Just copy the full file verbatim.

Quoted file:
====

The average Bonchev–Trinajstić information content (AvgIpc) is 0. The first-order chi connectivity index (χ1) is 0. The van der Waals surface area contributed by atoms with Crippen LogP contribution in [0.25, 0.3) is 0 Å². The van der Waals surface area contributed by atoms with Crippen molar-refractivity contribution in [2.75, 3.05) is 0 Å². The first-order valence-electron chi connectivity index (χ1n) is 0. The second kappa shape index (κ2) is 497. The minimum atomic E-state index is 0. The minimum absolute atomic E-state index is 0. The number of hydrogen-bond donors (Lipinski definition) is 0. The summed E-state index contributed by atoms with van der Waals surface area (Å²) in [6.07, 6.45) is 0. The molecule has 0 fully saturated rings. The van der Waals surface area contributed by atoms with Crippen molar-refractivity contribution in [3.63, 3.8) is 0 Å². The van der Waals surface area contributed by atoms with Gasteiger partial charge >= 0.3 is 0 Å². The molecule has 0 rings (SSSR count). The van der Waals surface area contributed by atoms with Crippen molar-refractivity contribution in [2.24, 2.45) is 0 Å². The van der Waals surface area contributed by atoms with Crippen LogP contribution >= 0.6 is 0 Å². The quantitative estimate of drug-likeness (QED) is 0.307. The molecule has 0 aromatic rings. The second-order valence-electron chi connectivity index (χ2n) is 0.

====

The average Bonchev–Trinajstić information content (AvgIpc) is 0. The first-order chi connectivity index (χ1) is 0. The van der Waals surface area contributed by atoms with Crippen LogP contribution in [0.25, 0.3) is 0 Å². The van der Waals surface area contributed by atoms with Crippen molar-refractivity contribution in [2.75, 3.05) is 0 Å². The first-order valence-electron chi connectivity index (χ1n) is 0. The second kappa shape index (κ2) is 497. The minimum atomic E-state index is 0. The minimum absolute atomic E-state index is 0. The number of hydrogen-bond donors (Lipinski definition) is 0. The summed E-state index contributed by atoms with van der Waals surface area (Å²) in [6.07, 6.45) is 0. The molecule has 0 fully saturated rings. The van der Waals surface area contributed by atoms with Crippen molar-refractivity contribution in [3.63, 3.8) is 0 Å². The van der Waals surface area contributed by atoms with Gasteiger partial charge >= 0.3 is 0 Å². The molecule has 0 rings (SSSR count). The van der Waals surface area contributed by atoms with Crippen molar-refractivity contribution in [2.24, 2.45) is 0 Å². The van der Waals surface area contributed by atoms with Crippen LogP contribution >= 0.6 is 0 Å². The quantitative estimate of drug-likeness (QED) is 0.307. The molecule has 0 aromatic rings. The second-order valence-electron chi connectivity index (χ2n) is 0.